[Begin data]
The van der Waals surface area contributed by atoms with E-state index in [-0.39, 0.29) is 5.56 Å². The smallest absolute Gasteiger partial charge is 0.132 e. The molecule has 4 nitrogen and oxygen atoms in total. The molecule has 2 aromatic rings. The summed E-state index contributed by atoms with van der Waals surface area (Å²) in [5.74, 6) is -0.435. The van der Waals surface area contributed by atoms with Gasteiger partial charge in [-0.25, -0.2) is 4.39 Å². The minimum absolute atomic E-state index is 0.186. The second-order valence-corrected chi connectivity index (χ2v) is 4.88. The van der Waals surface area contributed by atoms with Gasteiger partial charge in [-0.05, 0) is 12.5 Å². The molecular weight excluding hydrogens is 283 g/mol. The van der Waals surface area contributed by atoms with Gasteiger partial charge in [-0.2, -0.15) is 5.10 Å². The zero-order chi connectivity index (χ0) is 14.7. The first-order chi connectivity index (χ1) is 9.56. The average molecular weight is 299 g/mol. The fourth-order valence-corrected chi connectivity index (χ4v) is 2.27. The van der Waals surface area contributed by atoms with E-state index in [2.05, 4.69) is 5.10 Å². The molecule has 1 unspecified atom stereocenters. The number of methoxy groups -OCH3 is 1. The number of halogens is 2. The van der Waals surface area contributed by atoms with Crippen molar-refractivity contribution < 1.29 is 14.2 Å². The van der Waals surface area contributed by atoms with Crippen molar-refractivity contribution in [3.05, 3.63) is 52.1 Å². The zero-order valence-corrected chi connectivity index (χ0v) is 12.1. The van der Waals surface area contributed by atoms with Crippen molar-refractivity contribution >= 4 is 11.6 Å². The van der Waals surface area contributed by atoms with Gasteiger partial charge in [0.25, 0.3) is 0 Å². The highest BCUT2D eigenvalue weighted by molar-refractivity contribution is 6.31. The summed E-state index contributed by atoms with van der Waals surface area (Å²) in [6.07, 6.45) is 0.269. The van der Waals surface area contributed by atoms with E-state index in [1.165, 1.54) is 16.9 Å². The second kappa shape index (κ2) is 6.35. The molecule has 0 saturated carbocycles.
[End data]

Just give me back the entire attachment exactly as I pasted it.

The van der Waals surface area contributed by atoms with E-state index in [-0.39, 0.29) is 5.56 Å². The smallest absolute Gasteiger partial charge is 0.132 e. The molecule has 4 nitrogen and oxygen atoms in total. The molecule has 2 aromatic rings. The summed E-state index contributed by atoms with van der Waals surface area (Å²) in [5.74, 6) is -0.435. The van der Waals surface area contributed by atoms with Gasteiger partial charge in [-0.25, -0.2) is 4.39 Å². The minimum absolute atomic E-state index is 0.186. The second-order valence-corrected chi connectivity index (χ2v) is 4.88. The van der Waals surface area contributed by atoms with Gasteiger partial charge in [-0.05, 0) is 12.5 Å². The molecular weight excluding hydrogens is 283 g/mol. The van der Waals surface area contributed by atoms with Gasteiger partial charge in [-0.2, -0.15) is 5.10 Å². The zero-order chi connectivity index (χ0) is 14.7. The first-order chi connectivity index (χ1) is 9.56. The average molecular weight is 299 g/mol. The fourth-order valence-corrected chi connectivity index (χ4v) is 2.27. The van der Waals surface area contributed by atoms with E-state index in [2.05, 4.69) is 5.10 Å². The molecule has 1 unspecified atom stereocenters. The number of methoxy groups -OCH3 is 1. The number of halogens is 2. The van der Waals surface area contributed by atoms with Crippen molar-refractivity contribution < 1.29 is 14.2 Å². The van der Waals surface area contributed by atoms with Crippen molar-refractivity contribution in [3.05, 3.63) is 52.1 Å². The zero-order valence-corrected chi connectivity index (χ0v) is 12.1. The van der Waals surface area contributed by atoms with Crippen molar-refractivity contribution >= 4 is 11.6 Å². The van der Waals surface area contributed by atoms with Gasteiger partial charge in [0.25, 0.3) is 0 Å². The highest BCUT2D eigenvalue weighted by molar-refractivity contribution is 6.31. The summed E-state index contributed by atoms with van der Waals surface area (Å²) in [6.07, 6.45) is 0.269. The van der Waals surface area contributed by atoms with E-state index in [1.165, 1.54) is 16.9 Å². The second kappa shape index (κ2) is 6.35. The molecule has 0 saturated carbocycles.